Good Things

Brief notes.

The Deep Blue Sea Terence Davies' latest effort transcribes an intimate narrative of doomed romance and unrequited love onto the highly coded civility and class dynamics of London, circa 1950. As in Davies' exquisite adaptation of The House of Mirth (this one's from a play by Terence Rattigan), the increasingly grim situation of its heroine (a never-better Rachel Weisz) is inextricably tied to the particular historical circumstances of her society and her awkward place within it, allowing Davies to both empathize with her tragic (or as Weisz's Hester corrects another character: "Don't say tragic; it's hardly Sophocles. Sad, maybe...") plight while longing for the lost world of textures, objects, sounds, and manners represented by his lovingly, meticulously recreated post-War England. In this regard, the core concerns and filmic motifs of The Deep Blue Sea connect neatly (and in some ways, perhaps serve to further) the personal/historical preoccupations that Davies has mined from the early classics Distant Voices, Still Lives and The Long Day Closes through to his recent cine-essay Of Time and the City; his standing as Britain's greatest living filmmaker remains firmly intact.

We Need to Talk About Kevin Lynne Ramsay's long-awaited third feature is either a sporadically stunning experiment, diluted somewhat by nods to narrative convention in its second half and by flirtations with too-neat cliches regarding troubled youths. Or it's a pitch-black satirical commentary on the "disturbed child" genre (think: The Omen, The Good Son, etc.) and how the implied failures of maternal essentialism built into the form of these films play in the post-Columbine era. A second viewing might help to determine which direction Ramsay's film is weighted more toward, but as a parent, following up is a less than inviting prospect. Either way, it's strong work and ambitious, to be sure, though it ultimately lacks the hypnotic tone and cadence that made her Morvern Callar so singularly striking.

Kathleen Edwards, Voyageur After many listens to this one, I'm still not quite sure whether Voyageur represents a step forward for Edwards or more of a lateral move, with its Justin Vernon sonics sometimes getting in the way of, or even undermining, the austere beauty of Edwards' aesthetic. A case-in-point is "Chameleon/Comedian," one of the new album's strongest tracks, yet one that registers more affectingly in its rougher-'round-the-edges live version (minus the Bon Iveriness of the studio cut). The sparer "House Full of Empty Rooms," meanwhile, would've fit nicely on Asking for Flowers, an album I'm not sure she'll ever top, even as she keeps on keepin' on as one of the best singer-songwriters working today.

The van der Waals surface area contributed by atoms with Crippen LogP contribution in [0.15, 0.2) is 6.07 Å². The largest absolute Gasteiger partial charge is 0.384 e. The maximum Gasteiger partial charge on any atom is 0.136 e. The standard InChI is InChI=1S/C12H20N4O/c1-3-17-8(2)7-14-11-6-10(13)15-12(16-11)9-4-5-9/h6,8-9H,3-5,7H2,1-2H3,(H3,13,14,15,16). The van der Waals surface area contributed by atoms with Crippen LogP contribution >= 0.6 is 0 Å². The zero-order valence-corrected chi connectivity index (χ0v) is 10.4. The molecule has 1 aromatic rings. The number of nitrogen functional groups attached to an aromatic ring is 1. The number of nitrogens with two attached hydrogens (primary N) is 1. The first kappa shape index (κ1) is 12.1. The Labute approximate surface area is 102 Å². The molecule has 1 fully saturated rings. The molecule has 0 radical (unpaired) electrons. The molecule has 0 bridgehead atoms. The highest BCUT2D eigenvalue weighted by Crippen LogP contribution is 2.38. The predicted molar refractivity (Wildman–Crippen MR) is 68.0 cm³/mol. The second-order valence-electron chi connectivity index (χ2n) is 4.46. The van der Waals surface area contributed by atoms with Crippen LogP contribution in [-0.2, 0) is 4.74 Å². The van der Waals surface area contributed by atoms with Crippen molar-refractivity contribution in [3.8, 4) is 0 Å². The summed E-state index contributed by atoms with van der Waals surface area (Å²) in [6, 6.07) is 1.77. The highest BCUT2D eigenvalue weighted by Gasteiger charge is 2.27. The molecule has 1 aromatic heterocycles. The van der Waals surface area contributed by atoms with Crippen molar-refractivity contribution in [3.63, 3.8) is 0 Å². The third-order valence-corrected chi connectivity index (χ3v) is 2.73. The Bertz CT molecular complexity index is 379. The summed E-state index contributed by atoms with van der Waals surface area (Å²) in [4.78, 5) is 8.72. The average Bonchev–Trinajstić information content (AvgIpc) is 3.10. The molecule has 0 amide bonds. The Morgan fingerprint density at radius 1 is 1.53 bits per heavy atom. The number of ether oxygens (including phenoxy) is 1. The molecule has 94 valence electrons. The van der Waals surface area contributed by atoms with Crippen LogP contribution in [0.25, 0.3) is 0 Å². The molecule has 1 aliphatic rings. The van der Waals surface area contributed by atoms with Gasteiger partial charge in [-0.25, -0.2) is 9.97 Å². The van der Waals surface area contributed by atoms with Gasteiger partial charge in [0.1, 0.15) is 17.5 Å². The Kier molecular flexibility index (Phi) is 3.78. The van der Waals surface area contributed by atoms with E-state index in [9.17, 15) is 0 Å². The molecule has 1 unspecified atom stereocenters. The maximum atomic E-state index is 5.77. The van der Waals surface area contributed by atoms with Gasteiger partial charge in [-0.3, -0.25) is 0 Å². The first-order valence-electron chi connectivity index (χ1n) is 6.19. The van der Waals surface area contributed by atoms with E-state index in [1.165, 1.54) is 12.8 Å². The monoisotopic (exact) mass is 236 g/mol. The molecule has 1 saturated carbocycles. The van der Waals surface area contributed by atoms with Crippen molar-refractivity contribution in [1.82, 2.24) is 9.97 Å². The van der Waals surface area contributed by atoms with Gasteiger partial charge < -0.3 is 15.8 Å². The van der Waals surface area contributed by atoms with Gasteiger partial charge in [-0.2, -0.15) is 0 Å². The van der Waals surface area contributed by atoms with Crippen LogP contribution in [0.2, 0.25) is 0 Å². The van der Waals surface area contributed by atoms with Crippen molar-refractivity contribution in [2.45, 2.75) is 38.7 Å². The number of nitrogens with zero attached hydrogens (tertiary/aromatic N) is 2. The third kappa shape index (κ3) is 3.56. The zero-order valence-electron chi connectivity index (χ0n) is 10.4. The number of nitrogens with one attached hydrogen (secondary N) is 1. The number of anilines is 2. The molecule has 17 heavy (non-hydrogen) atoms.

Lana Del Rey, Born to Die Right, there's nothing on here that touches "Video Games," but "Carmen," "Dark Paradise," "Blue Jeans," the title cut and maybe a couple others are good enough that true believers should hold out hope that the duds included on this long-player were hiccups from the beleaguered production/post-production/promotion process--and that the best is yet to come, "Video Games" notwithstanding. For an artist who cites Kurt Cobain and the music from David Lynch movies as primary influences and whose pop instincts are (arguably) more idiosyncratic than Gaga's, I think that optimism is mostly justified.

Britney Spears, "How I Roll" A year since its release, Femme Fatale is the gift that keeps on giving. Take, for example, the chorus of what initially sounded like one of the album's lesser tracks: "{I wanna go) downtown where my posse's at / (because I got) nine lives like a kitty cat." The first half of this couplet contains what might be a euphemism for masturbation (a recurring subject on Britney's later records--sometimes subtly, others times not). Of course, "go downtown" could just as well be taken literally as an off-handed lyric, but the homonymic potential of the directly following "posse" suggests otherwise. Then the simile "like a kitty cat" invites a synonym for "pussy" as in feline but also in slang sexual terms, reinforcing the readings of "posse" as suggestive homonym (clearly mistakable in Brit's delivery) and the "go downtown" as masturbatory. Delivered in isolation, none of these components of the chorus ("go downtown," "where my posse's at" "kitty cat") would necessarily connote much beyond the banal of the lyrically throwaway, but taken together they signify in a way that I can't for the life of me think of a comparable instance in song lyrics, poetry, or prose. Perhaps Nabokov might've pulled off a similar linguistic trick, at some point?

Mad Men, Season 5 So far, so great. Don's dream in last week's episode--controversial in some quarters--felt like a natural extension of his own paranoia, guilt, and profoundly ambivalent feelings toward women. It's a strikingly dark bit of pop-Freudian foreshadowing (?), as effectively realized and memorable as some of the best Sopranos dream sequences; the cut from Don's dream-victim tucked under the bed to poor, scared, drugged Sally asleep under the couch is perhaps the most brilliant edit in the history of this superb series.